Coronavirus: manufacturing begins on 'millions of doses' of the Oxford vaccine candidate
The company are taking a 'financial risk' in starting production of the vaccine candidate, as scientists won't know whether it works until the end of August.
Scientists hope to discover whether a potential coronavirus vaccine has worked by the end of August, pharmaceutical giant AstraZeneca has said, as it begins production ahead of the results being announced.
Pascal Soriot, chief executive of AstraZeneca, said the company had already started to manufacture the Oxford University COVID-19 vaccine to ensure, if it does pass human trials, it can be made available in the autumn.
The Jenner Institute and the Oxford Vaccine Group began the development of the vaccine candidate in January, and an initial phase of testing began on 160 healthy volunteers between 18 and 55. The vaccine, called AZD1222, has now progressed into late-stage Phase II/III clinical trials in more than 10,000 people from across the UK, including children and the elderly.
But Professor Adrian Hill, director of the Jenner Institute, said there were concerns that the low transmission rate of the virus in the community could leave the trial with only a 50 per cent chance of success.
Read more on the Oxford University COVID-19 vaccine:
- Oxford coronavirus trials: here's what we know so far about the COVID-19 vaccine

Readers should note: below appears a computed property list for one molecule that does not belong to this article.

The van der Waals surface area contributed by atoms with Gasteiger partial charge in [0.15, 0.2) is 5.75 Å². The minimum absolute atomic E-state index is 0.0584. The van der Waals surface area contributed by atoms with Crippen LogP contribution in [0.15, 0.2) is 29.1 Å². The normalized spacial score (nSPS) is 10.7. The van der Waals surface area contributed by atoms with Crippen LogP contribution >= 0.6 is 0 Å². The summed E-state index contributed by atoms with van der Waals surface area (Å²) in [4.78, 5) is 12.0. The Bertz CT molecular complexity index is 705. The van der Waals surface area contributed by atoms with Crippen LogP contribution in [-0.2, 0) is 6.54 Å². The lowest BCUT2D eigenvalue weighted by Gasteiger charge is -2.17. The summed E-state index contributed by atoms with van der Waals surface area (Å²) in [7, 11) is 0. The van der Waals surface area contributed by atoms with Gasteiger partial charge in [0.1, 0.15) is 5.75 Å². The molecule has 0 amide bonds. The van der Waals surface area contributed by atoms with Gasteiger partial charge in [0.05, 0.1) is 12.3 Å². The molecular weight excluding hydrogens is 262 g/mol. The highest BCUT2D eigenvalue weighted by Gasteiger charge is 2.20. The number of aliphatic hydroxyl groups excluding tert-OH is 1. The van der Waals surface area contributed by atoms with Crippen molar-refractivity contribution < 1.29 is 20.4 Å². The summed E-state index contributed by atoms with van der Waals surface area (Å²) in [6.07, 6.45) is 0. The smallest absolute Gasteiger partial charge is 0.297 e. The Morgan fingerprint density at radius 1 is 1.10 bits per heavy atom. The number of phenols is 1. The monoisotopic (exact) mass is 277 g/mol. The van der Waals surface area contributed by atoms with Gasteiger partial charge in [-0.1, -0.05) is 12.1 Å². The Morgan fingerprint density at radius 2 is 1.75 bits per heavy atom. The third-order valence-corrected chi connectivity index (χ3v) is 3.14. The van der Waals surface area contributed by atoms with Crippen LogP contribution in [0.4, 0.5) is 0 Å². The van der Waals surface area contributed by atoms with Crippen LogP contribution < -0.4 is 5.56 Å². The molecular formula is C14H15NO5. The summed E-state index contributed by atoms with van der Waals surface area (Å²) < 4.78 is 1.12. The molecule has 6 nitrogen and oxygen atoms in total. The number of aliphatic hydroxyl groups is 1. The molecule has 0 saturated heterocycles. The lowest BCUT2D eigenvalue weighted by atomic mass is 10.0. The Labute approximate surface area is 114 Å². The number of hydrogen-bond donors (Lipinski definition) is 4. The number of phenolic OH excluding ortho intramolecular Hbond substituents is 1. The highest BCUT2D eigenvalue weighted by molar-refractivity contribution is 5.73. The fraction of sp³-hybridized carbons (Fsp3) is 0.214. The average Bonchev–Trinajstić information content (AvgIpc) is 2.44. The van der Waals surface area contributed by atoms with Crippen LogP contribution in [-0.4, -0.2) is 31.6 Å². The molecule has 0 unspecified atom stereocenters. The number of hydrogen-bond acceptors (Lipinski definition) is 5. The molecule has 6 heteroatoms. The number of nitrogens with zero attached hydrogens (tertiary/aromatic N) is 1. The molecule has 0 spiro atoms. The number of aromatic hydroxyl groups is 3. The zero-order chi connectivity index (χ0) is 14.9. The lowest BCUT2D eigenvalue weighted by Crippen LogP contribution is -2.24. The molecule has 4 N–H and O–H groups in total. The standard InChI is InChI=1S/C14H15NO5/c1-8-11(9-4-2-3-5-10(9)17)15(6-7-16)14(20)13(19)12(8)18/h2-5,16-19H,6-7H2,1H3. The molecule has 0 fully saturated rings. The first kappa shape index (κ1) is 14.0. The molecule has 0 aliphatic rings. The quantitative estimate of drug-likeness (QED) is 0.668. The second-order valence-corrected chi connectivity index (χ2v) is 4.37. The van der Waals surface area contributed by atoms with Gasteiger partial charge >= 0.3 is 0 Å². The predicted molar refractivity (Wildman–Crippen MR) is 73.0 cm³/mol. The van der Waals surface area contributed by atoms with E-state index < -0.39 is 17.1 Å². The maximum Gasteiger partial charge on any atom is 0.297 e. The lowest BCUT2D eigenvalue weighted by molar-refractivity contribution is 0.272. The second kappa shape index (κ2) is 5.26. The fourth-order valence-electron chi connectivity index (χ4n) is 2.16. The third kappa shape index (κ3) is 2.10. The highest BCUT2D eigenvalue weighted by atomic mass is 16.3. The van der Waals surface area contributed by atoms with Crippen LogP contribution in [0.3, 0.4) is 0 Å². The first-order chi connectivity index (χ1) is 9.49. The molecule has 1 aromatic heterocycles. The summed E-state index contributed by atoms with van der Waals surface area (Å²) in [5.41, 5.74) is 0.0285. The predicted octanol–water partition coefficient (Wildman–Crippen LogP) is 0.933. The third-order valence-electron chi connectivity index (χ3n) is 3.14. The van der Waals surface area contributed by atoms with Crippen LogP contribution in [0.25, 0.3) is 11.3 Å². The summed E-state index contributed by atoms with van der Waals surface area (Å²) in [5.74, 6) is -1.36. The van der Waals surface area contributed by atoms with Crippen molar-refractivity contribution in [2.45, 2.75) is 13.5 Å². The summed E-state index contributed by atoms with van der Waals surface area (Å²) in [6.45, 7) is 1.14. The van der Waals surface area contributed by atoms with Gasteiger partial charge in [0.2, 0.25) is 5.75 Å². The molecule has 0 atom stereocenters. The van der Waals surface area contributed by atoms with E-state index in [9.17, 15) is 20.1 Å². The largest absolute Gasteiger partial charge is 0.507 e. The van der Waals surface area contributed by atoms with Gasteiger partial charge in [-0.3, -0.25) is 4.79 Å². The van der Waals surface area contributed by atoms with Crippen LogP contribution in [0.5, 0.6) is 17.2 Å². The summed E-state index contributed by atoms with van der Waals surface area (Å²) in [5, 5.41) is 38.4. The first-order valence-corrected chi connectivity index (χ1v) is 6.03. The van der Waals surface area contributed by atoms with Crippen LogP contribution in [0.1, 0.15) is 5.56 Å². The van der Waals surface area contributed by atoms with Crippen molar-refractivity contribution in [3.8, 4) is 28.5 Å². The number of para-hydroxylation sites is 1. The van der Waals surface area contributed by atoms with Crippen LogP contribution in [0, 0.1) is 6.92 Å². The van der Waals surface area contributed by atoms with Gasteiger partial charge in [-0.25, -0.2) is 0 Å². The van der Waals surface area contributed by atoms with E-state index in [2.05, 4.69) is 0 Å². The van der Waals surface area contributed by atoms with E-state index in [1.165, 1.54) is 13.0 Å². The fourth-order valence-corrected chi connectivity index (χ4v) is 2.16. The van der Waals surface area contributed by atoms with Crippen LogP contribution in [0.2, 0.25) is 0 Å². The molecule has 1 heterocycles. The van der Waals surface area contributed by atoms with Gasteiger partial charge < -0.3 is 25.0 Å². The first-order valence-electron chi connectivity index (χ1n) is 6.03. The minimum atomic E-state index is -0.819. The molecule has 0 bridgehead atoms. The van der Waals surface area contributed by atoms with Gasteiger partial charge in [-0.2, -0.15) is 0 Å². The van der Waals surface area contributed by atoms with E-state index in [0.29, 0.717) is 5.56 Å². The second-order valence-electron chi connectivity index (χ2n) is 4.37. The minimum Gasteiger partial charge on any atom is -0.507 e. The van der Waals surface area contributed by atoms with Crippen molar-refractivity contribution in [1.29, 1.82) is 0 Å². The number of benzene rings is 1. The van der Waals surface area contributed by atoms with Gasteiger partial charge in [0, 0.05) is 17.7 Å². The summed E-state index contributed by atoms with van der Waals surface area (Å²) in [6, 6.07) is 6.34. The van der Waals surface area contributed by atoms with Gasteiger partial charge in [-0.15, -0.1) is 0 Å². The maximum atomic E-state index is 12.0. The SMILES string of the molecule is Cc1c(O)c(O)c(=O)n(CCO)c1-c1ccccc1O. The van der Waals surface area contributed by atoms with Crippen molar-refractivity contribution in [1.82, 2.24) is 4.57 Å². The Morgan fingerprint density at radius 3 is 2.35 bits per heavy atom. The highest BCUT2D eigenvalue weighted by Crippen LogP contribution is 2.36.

- Coronavirus vaccine: The race to create a cure for COVID-19
Trials of the potential vaccine have now started in Brazil, a new epicentre of the pandemic, to ensure the study can be properly tested as transmission rates fall in the UK.
Dr Soriot told BBC Radio 4’s Today programme: “We are starting to manufacture this vaccine right now and we have to have it ready to be used by the time we have the results [of the Oxford trials].
“And of course, with this decision comes a risk. But it is a financial risk and that financial risk is that if the vaccine doesn’t work, and we will find this out at the end of August, then all the materials, all the vaccines we have manufactured will be wasted.”
He said AstraZeneca would make no profit from the supply of the vaccine, adding: “We felt that there are times in life that corporations need to step up and contribute to resolving a big problem like this one, so decided to do it at no profit.”
300 million doses to be developed
Last month, Dr Soriot said AstraZeneca received an order from the British Government to supply 100 million doses of the vaccine, and that the company will start delivering these in September subject to successful human trials.
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On Thursday 4 June, AstraZeneca signed a deal with the Coalition for Epidemic Preparedness Innovations (Cepi) and announced that together they would manufacture 300 million globally accessible doses of the coronavirus vaccine candidate that is currently being developed by the Jenner Institute at the University of Oxford.
If the vaccine is proven to be safe and effective, the first doses to be produced under this agreement are anticipated to be available in early 2021.
They will be released on a rolling basis as production is completed, and the full quota of 300 million doses is expected to be available by July next year.